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Lecture 6

ANTH 1120 Lecture 6: ANTH 1120 February 10

6 Pages
Winter 2016

Course Code
ANTH 1120
Christianne Stephens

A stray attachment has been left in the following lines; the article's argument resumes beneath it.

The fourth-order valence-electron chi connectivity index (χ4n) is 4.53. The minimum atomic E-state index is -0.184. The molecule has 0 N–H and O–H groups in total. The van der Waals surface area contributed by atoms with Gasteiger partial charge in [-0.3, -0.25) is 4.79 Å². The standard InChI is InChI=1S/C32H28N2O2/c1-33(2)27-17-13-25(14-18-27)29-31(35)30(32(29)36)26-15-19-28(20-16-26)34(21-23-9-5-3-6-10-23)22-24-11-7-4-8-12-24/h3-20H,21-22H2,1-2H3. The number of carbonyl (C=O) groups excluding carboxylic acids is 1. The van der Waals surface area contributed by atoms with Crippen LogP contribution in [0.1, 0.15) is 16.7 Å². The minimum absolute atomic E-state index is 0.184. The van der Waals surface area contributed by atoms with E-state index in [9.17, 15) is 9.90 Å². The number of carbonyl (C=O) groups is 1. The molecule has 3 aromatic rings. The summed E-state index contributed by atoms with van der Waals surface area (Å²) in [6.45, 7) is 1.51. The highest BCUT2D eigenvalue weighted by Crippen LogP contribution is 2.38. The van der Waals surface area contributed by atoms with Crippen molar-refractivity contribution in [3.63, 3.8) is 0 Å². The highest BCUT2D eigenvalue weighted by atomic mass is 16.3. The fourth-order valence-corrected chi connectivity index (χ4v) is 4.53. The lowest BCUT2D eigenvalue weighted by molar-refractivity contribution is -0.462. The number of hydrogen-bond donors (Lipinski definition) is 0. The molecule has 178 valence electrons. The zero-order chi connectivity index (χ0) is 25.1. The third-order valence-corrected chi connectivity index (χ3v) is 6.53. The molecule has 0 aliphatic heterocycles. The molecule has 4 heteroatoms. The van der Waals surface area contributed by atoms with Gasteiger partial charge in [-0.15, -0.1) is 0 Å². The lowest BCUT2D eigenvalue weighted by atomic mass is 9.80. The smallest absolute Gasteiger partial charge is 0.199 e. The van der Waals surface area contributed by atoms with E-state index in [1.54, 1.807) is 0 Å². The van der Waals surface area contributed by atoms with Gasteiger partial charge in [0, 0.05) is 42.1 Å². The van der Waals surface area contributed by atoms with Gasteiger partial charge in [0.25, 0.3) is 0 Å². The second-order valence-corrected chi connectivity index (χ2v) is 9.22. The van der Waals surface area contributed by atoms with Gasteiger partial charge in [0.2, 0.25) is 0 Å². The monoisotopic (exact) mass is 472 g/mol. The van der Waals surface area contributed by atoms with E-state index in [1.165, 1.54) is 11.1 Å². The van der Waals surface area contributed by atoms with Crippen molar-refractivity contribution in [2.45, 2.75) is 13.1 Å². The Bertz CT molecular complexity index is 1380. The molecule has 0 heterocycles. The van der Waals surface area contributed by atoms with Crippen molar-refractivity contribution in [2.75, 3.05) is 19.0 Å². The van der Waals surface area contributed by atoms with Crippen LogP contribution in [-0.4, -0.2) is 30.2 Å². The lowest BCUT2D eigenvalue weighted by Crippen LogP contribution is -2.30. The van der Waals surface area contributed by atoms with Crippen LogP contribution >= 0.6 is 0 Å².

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ANTH 1120 February 10, 2016: Weapons of the Weak Take‐home:  weapons of the weak o powerless resistance  street culture vs. office culture o different cultural styles  2 examples of everyday, powerless resistance  2 examples of miscommunication Weapons of the Weak  Everyday form of resistance by powerless groups, not a rebellion but an ongoing form of protest.  James C. Scott: from peasants to everyone else  Philippe Bourgois: urban drug dealers, drug addicts Weapons of the Weak  Everyday resistance bypowerless groups  Not defiance, not rebellion, not revolution  Instead ongoing, subtle  “foot dragging, dissimulation, desertion, false compliance, pilfering, feigned ignorance, slander, arson, sabotage, and so on. ... They require little or no coordination or planning; ... they typically avoid any direct, symbolic confrontation with authority.”  (Scott 1985, xvii) Bourgois: Manhattan  Post‐Fordist, deindustrialized because the factories moved away, lots of jobs were gone (industries/factories moved outside the city).  Puerto Rican working poor & crack dealers  Expanding service sector (FIRE): industry that replaced the factories; lots of designers’ brands (fashion) and publishing magazines and press  Gentrification: process of slowly raising rents so people can’t afford to live in that neighborhood. It is the process where you make improvements in the neighborhood that working people won’t be able to afford. Bourgois: Manhattan  Main question: Why didn’t crack dealers work in the legal economy?  What were their experiences with the legal economy before they sold drugs full‐time? o Even though they were crack dealers, they still wanted to go “legal”. As crack dealers, they used to work in the legal democracy. o “Cracking dealing” a work that is a form of resistance.  “I really wanna work legal.” ‐ Primo Bourgois: Manhattan He found:  They expected stable, unskilled factory work (They expected Fordist job)  Dropped out of high school (in order to start this kind of factory work)  Experienced transition to FIRE (implicitly racialized; feminized: female, white collar tasks that do not require manual labour) o Implicitly racialized: white, affluent office culture o Feminized: female bosses, white collar tasks  Most vulnerable, marginalized jobs o Entry level, just above minimum wage, first fired  Return to street as resistance o Self‐destructive resistance Shop‐floor Culture vs. Office Culture a) Shop‐floor Culture: refers to manual labour, factories, and assembly line  Factories (manual labour)  Oppositional solidarity (workers vs. management): workers somehow have the shared identity eg. “they all hate their bosses”  Spatial Separation: Management don’t see the workers and vice versa  Masculinity: “factory man”; strength and endurance (management were not as big) and doesn’t really follow the rules b) Office Culture  Offices (clerical/service)  Support/schmooze with management (you make coffee for your boss, sort the mail = provides opportunity to build relationship with their bosses)  Work alongside each other  Middle‐class/white‐collar gender identities  Bourdieu: a theorist that argued education is also privileged by white‐collar class. Deindustrialization in NYC  Which service sectors replaced manufacturing and factory jobs in Manhattan? o FIRE, Fashion, Publishing  What kinds of jobs were available to Primo and Caesar? o Mailroom jobs, “feminized” jobs like photocopying, security guards (entry level jobs) o They were vulnerable because they were minority (racialized) plus they were high school drop out. SAVOIR FAIRE: (means you know how to do things)  Skills and training  Qualifications  Employers ask questions like “What can you do?” SAVOIR ETRE:  Personal qualities (team player, independent, problem solver)  “What kind of person are you?” Bourgois: argument  Leaving legal economy as resistance because…  Culture differences in the workplace o Office culture vs. street culture o Marginalized, vulnerable o Misunderstandings o Experienced legal work as humiliation o Chose masculinity personal dignit
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